When you are listening very deeply to another person, your own thoughts and concerns quiet down. By creating a clear, safe, non-judgmental field, there is plenty of space for candidates to wander around their own minds, exploring their beliefs, their blocks, their goals, and how to fulfill them. Listening to our candidate builds trust and ensures that we are hearing and understanding what our candidate is saying (and not saying), and helps us identify the questions we might ask to provoke deeper reflection Listening also involves being aware of our candidate’s assumptions, interpretations, underlying beliefs, and patterns of thinking. Active listening involves paraphrasing, eye contact, as well as being mindful of how our words and body language communicate our full presence.
Planning the coaching conversation is akin to planning an engaging lesson for students. Effective coaches use a variety of questioning strategies that offer support while also pushing the candidate to the next level of teaching practice. Most people have the answers to their own questions and as a coach, our role is to help them discover those answers by asking the right questions. The needs of the candidate will determine which coaching stance (calibrating, consulting, collaborating, or coaching) and aligned questions would be most appropriate. Being purposeful in the asking of questions provides an opportunity for meaningful and productive conversations with your candidate(s).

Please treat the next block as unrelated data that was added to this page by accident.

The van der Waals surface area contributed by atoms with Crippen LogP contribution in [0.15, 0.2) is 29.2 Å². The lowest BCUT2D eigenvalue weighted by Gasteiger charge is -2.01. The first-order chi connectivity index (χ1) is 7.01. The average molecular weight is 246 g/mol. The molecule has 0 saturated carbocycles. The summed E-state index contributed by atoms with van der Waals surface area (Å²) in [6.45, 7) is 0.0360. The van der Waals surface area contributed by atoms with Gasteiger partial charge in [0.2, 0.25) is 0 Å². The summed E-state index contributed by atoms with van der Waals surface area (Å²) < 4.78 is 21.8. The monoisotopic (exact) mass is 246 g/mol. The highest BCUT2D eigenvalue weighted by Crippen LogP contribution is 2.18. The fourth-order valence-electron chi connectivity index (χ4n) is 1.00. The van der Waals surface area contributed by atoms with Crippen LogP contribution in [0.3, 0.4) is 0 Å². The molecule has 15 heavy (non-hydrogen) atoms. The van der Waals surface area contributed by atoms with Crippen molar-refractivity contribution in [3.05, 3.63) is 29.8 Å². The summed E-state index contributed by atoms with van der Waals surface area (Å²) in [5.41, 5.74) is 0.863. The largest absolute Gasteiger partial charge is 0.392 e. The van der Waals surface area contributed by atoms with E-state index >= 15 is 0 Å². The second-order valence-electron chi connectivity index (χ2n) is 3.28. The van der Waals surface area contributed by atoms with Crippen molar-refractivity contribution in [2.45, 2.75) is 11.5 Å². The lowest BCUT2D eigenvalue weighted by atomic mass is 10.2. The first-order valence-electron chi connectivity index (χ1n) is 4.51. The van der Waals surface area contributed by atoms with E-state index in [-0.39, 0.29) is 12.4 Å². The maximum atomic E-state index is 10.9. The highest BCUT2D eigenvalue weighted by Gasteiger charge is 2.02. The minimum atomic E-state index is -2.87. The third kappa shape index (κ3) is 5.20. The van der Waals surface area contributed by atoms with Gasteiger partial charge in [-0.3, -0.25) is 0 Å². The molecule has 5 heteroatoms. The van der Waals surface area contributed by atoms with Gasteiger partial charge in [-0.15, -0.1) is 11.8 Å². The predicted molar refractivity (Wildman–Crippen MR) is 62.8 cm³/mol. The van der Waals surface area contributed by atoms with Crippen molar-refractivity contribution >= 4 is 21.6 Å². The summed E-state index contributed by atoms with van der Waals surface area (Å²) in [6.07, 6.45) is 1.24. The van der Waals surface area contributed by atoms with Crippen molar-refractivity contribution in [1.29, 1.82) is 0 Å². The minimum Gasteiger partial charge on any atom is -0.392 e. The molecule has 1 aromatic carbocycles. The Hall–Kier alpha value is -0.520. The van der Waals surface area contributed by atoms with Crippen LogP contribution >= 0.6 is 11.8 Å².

Starting with the purpose of providing the feedback and assessing the readiness of our candidate to hear and process the feedback is key. Coaches provide timely and targeted feedback to support the candidate’s growth and self-efficacy. Some people respond well to direct feedback and appreciate it; others may feel defensive and may shut down. Asking for permission to provide feedback increases the likelihood the feedback will be well received. Using facts, just what was observed, and then what that resulted in is objective and keeps our opinion out of the conversation. Addressing only the concerns that the candidate has requested feedback on will also provide them the opportunity to focus on one or two areas to improve. After providing feedback, a coach should also provide an opportunity for the candidate to respond, ask clarifying questions and self-reflect before determining their next steps. Delivering targeted feedback that supports our candidates in reaching their goals is an art and is developed over years of practice.
Reflective Coach Tools
Coaching with INTENT
Spotlighting Focused Cycles of Inquiry
CTI offers over 50 focused cycles of inquiry that can be found in CTI Navigate.
Below are some inquiries that your candidate might want to explore further.